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Benchmarking turbulence models for electronics cooling

Courtesy of Daat Research Corp.

For this paper the flow around a single wall-mounted obstacle was selected. Both the problem geometry, resembling a building block in electronics and low Reynolds number flow are characteristic of electronics cooling applications. Due to its “classic” configuration, the problem has attracted attention of experimentalists and reliable data are available to benchmark CFD against.

Experiment

The modeled experiment consisted of a 50 mm high and 600 mm wide wind-tunnel with a 15 mm cube placed on the channel floor along the centerline. To ensure turbulence, the flow was tripped 75 cm upstream of the cube. The cube was made of 12 mm copper core coated with a uniform 1.5 mm epoxy layer. The cube’s core was kept at constant 75C. The inlet air temperature was kept at 21C and the average velocity was 4.47 m/s yielding Re = 4440 based on the cube’s height. For additional details of the experimental setup and measurement techniques refer to [1, 2].

CFD calculations

The experiment was modeled using Coolit’s four turbulence models: algebraic [3, 4], differential [5], Secundov eddy viscosity model [6], and Spalart-Allmaras eddy viscosity model [7]. Results for k-e model were borrowed from [8] as implemented in the PHYSICA CFD code [9]. The differential and both eddy viscosity models used default settings. The algebraic model requires the user to specify background turbulence level, which serves as the foundation of the rest of computations. The differential and eddy viscosity models also require turbulence level, but only as an initial guess, which is then recomputed by the model.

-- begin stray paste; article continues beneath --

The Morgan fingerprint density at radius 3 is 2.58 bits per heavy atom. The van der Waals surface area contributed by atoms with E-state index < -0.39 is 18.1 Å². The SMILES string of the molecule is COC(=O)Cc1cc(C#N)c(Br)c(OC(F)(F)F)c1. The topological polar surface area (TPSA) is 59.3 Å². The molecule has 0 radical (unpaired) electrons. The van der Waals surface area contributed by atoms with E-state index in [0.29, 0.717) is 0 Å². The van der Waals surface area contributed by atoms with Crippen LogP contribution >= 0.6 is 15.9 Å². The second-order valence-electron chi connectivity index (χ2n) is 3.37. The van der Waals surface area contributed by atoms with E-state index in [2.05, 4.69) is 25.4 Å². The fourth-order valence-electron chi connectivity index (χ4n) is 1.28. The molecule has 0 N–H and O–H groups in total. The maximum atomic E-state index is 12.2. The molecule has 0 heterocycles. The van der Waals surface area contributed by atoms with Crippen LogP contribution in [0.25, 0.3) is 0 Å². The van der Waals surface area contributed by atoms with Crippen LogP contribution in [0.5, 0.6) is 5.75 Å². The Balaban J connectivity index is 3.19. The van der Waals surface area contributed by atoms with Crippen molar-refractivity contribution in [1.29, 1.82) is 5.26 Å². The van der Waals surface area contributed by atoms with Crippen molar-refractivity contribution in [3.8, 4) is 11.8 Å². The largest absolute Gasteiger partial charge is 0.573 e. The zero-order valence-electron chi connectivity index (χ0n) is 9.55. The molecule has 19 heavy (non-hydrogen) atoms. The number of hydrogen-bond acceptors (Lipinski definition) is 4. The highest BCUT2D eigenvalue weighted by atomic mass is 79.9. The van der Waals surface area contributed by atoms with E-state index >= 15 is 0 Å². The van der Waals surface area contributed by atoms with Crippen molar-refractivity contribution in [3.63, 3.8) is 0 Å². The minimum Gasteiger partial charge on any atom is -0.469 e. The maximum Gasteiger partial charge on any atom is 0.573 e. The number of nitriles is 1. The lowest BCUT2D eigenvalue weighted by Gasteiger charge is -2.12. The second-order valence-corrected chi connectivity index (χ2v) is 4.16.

We estimated the background turbulence viscosity required by the algebraic model from nt= sqrt(3/2)uavgIl , where the average velocity, uavg = 4.47 m/s, the turbulence intensity, I, is estimated from the experimental setup to be approximately 0.05%, and the length scale, l, is computed from the duct’s height, l = 0.07 H, where H=0.05 m. Thus, nt = 9.6E-6 m2/s and the background turbulence level, nt/n=0.64.

Flow Field

The flow structure around the cube is extremely complicated with oscillating time-dependent vortical structures on all wetted sides of the cube. The schematic in Fig. 1 depicts main structures of the flow [10].